Thursday, January 06, 2005

That's my idea! Mine! MIIIIIIIIIIIIIIIIIIIIIINE!!!!!!!!!!!!!!!!

So, about a year and a half ago I was pondering what should be done about North Korea (I may have been leaning nonchalantly against the fireplace smoking a pipe, I don't recall) when I came up with what I initially believed to be a startlingly brilliant plan to rid the West of the policy nightmare that is North Korea.

Give North Korea to China. Send somebody over to Beijing and say to them, look here, we think something needs to be done about Mr Kim and his platform-shoe wearing cohorts. Now, we know you don't want us in there. Of course you don't. And, while we know - and you know - we can win there, we don't particularly want to have to be bothered with it either. So what we'd be prepared to do is to turn a blind eye if you wanted to go in there and just make the problem go away. What have you got to lose? Anyway, it's either that or you'll have to put up with us going in there. You get yourself a nice shiny new protectorate and we get to go home and have a nice hot cup of tea and a sit down. Whaddya say?

Cynical? Wildly. Immoral? Probably (though if I HAD to live in a communist shithole of death, I'd sooner live under the Red Chinese than Mr Kim and his Dad [who is technically still in charge, presumably via Ouija board]). But it seemed to me that if the status quo becomes unsustainable, it might be the best option available.

Now, if it gets to the stage where war between America (and South Korea) and North Korea becomes inevitable, it's going to be messy. The North Korean armed forces are in a bad state in many ways but almost certainly have enough in them to make a mess over a very short period of time - think of them as a 100m sprinter, not a marathon runner.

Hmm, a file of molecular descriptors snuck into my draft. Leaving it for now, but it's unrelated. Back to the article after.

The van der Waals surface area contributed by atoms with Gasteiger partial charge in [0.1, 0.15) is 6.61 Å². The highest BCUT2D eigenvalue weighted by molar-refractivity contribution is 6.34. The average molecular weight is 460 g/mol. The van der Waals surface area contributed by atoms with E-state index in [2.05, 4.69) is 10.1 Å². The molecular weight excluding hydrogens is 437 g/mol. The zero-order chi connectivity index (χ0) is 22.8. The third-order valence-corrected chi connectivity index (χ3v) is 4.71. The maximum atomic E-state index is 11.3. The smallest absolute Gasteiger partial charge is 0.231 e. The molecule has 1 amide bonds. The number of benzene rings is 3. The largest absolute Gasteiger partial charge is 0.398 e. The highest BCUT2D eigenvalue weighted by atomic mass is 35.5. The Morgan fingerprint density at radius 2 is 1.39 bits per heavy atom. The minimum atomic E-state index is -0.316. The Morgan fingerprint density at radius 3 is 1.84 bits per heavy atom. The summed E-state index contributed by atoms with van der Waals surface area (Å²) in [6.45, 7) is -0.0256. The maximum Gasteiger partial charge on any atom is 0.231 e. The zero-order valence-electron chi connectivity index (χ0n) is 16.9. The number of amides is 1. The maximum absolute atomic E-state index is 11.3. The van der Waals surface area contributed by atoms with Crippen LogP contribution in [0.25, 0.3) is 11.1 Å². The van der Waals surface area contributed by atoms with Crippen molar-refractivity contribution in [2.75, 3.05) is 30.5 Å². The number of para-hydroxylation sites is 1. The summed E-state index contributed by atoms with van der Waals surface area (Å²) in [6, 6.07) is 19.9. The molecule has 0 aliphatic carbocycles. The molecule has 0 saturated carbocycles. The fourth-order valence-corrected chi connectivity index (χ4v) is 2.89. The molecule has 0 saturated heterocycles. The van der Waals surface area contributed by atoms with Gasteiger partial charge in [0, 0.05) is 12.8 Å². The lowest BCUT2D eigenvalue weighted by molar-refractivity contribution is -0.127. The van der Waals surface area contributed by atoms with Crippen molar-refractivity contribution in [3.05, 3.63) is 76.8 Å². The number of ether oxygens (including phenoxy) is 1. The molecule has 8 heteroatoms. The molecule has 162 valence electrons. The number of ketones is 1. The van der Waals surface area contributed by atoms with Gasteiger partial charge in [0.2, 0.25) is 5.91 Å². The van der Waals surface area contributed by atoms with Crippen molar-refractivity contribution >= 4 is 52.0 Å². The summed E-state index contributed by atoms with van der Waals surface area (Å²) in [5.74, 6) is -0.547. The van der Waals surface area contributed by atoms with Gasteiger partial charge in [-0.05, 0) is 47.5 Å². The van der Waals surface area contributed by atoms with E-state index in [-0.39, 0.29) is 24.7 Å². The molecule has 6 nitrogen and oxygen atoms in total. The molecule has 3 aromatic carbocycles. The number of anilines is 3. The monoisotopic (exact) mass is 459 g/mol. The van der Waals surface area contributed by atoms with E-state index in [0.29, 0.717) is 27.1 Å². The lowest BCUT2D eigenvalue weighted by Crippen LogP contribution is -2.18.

It is tempting - understandably - to focus on the nuclear aspect of any North Korean war effort. In reality however, the conventional aspect is disturbing enough. The USA could, no doubt, defeat the North Koreans in fairly short order in a toe-to-toe fight. The country is completely impoverished and it's likely that the North Korean C4I and logistics network would simply rupture apart within the first couple of days. Unfortunately, the North has geared its forces to create as much havoc as possible, very quickly.

Shrek and Donkey on another whirlwind adventure

The DMZ is guarded by four infantry Corps (I, II, IV, V), each of which consists of: HQ, 6 (mechanised) infantry divisions, 1 tank brigade, 3 light infantry brigades, 1 sniper brigade, 1 multiple rocket launcher (various calibres) brigade, 1 self-propelled artillery brigade and sundry support units. I Corps also features two 160mm mortar units.

These four Corps are backed by 620th Artillery Corps [HQ, 6-9 MRL brigades, 9 self propelled artillery brigades, 1 self propelled air defence artillery regiment, comms, sappers. NBC defence unit etc], which is deployed permenantly in fortifications and dug in positions. This represents one of the largest and potentially most formidable conventional artillery concentrations in the world. In the event of a North Korean assault on South Korea, the 620th is tasked with providing deep fire support for the advancing infantry corps, but its default posture is defensive and many of its guns are believed to be pre-registered on Seoul (South Korea could serve as a textbook case of a really crap geostrategic position) and on hair triggers. The entire force posture is designed to swing into action at a moments notice.